Love does not fix abuse. You cannot love the abusive behavior out of someone. Therapy, the willingness to see the self clearly, learning new skills such as anger management, and remorse can help an abusive person. It may not be enough to restore a relationship, however. You know what? That’s okay. There is no guarantee that any relationship that has been systematically destroyed can be restored. God doesn’t promise this.

Knowing what I know about spousal/partner abuse, knowing my friend, I have a hard time leashing my inner lioness. I need to. She doesn’t need me to slay her dragon. She needs my love and compassion and unwavering support. She needs me to speak the truth, but to also speak love and hope. When she is unable to see a future where she is free to be herself in all her beautiful glory, I can hold that future for her. And I demand that God take note and hold her husband to account. Abuse, no matter whether it is intentional, premeditated, or not, is never okay. NEVER. I believe God will step in and provide restitution for those who suffer at the hand of someone else. God is so much bigger, so much kinder, so much more than we can imagine. I’m not naive enough to believe that everyone in an abusive situation will be able to leave it. Or have the resources to heal on the most foundational of levels. But God sees all the suffering.

I pray that for my friend, God will recompense her for more than what her husband has taken away. That God will hold her husband to account for his beliefs and actions. And that she will be free. She is strong enough. She is resilient and resourceful. She is not afraid of the truth. Not afraid of entering into the often difficult work of healing and skill building. She is, quite honestly, amazing.

If you know someone who is being abused, please do more than pray. Educate yourself. Speak with compassion. Find resources so when your loved one/friend is ready s/he can take the steps to move forward. Love them. Always love them. Don’t judge the decisions they make out of self-preservation. Cry with them. Laugh with them. Walk beside them. Enter in. Hold a better future for them. Be patient. Be kind. Be honest and compassionate. Speaking as one who was abused and had no one who believed me while I was in it, believe them. Stand witness to their stories. Be willing to walk alongside them for as long as they need you to. Be a safe place. If you need to do your own work in order to be that safe place, do so. The world is a messy place. Relationships can be messy. Don’t be afraid to love someone in all their messy glory.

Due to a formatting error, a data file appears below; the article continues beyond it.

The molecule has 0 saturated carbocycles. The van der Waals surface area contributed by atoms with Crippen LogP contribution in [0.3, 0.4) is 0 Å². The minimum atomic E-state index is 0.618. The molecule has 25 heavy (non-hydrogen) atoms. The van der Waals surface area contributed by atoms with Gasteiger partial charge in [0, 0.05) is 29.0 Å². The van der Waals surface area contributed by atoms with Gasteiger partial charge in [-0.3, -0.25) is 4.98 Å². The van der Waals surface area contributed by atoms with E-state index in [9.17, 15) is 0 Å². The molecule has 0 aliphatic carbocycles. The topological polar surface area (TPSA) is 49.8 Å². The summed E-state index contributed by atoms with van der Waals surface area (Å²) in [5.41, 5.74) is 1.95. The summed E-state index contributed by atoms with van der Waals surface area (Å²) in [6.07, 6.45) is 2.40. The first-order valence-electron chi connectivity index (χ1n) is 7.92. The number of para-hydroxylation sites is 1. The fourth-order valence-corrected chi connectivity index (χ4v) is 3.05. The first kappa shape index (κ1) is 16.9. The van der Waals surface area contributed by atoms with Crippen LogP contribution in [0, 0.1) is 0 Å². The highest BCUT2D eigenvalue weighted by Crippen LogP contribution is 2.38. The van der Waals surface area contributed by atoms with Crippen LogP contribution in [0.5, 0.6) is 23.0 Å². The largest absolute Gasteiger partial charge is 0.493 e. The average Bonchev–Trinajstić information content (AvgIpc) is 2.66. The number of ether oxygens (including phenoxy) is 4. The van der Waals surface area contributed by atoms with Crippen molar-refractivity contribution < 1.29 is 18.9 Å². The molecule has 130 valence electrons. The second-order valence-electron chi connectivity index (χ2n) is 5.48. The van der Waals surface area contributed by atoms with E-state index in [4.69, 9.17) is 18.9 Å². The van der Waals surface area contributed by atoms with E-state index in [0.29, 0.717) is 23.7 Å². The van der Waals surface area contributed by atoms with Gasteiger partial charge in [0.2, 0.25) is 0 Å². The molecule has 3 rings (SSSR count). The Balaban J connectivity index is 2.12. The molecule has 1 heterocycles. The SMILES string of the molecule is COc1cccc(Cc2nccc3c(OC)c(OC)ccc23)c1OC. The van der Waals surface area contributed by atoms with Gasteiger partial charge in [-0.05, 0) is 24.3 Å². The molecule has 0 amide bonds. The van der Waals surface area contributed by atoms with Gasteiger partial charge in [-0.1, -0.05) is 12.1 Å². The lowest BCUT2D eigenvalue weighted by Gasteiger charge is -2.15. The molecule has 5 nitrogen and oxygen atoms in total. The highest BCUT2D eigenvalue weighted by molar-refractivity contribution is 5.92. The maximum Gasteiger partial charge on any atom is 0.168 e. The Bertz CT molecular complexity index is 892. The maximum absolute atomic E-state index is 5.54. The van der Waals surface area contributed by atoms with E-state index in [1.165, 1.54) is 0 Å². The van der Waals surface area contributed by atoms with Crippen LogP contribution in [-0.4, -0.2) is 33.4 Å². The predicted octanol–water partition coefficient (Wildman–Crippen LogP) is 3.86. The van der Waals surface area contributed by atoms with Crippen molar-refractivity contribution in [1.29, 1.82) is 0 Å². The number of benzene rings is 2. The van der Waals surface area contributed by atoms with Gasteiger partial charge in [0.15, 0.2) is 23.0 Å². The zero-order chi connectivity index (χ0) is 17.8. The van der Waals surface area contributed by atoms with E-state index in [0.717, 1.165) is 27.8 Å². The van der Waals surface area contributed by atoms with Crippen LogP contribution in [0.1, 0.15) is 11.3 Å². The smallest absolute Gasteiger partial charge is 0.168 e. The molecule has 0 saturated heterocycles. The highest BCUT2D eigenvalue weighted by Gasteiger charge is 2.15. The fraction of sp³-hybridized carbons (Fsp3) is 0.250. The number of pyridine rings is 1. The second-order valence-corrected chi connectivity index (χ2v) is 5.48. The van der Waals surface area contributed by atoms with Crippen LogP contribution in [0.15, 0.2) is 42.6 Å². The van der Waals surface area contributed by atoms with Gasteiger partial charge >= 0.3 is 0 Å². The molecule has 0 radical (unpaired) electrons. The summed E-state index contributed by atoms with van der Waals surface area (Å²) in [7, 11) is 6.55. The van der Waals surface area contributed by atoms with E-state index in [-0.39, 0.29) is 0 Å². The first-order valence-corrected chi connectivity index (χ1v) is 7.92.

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No Expectations

Several things coalesced to form an insight bomb that exploded within me. My unmet yet unvoiced expectations have been causing me pain.

I spent the last day listening to, thanking and then dismissing the internal voice that wanted to heap on the guilt and shame and self-recriminations. What do I tell the pre-marital couples I work with? That unvoiced expectations become unmet expectations and drive wedges in relationships. How much easier it is to explain these concepts to other people than to live them out in my own life. I’m very good at teaching these concepts to others. I’m not as adept at internalizing them myself. The good news is, eventually I do internalize them. Eventually I get there. This was one of those times.

What led me to this epiphany? It started with finding out on Saturday that my MIL is coming to town and will be staying with use for a few days next week. Any time she comes to town I start to feel a certain level of dread, but I was able to put most of this aside after an insightful email exchange with Claire and a night spent in prayer and, okay, generally bitching at God.

But something was still gnawing at me. I couldn’t put my finger on what.

The weekend came and went. I have a pre-marital couple who are considering coaching so I brushed off my materials and did a quick review of expectations. Nothing new, but I haven’t coached in several months and I wanted to make sure the materials were able to be adapted for a couple who had been living together for a couple of years and were expecting their first child. That gnawing started to get louder, became more of a chewing. Still, I couldn’t identify the source.

Yesterday I read this post by a good friend and fellow blogger and boy did I relate. I was nodding my head as I read and started to see a picture of me looking down on my husband when he told me he talked to his mom and she was coming for a few days next week. I turned to myself and it was as though the conversation was put on pause and the version of me who was interacting with my husband was able to turn and look at the me who was observing. I asked conversation me, ‘Do you know why you’re so upset inside right now?’

She paused for a moment, obviously mulling things over. ‘I’m upset because he doesn’t see what I see, but I can understand that. He’s lived with her, she’s behaving in patterns that are familiar to him. I’m on the outside of that. I see things differently. I have a different relationship with her than he does.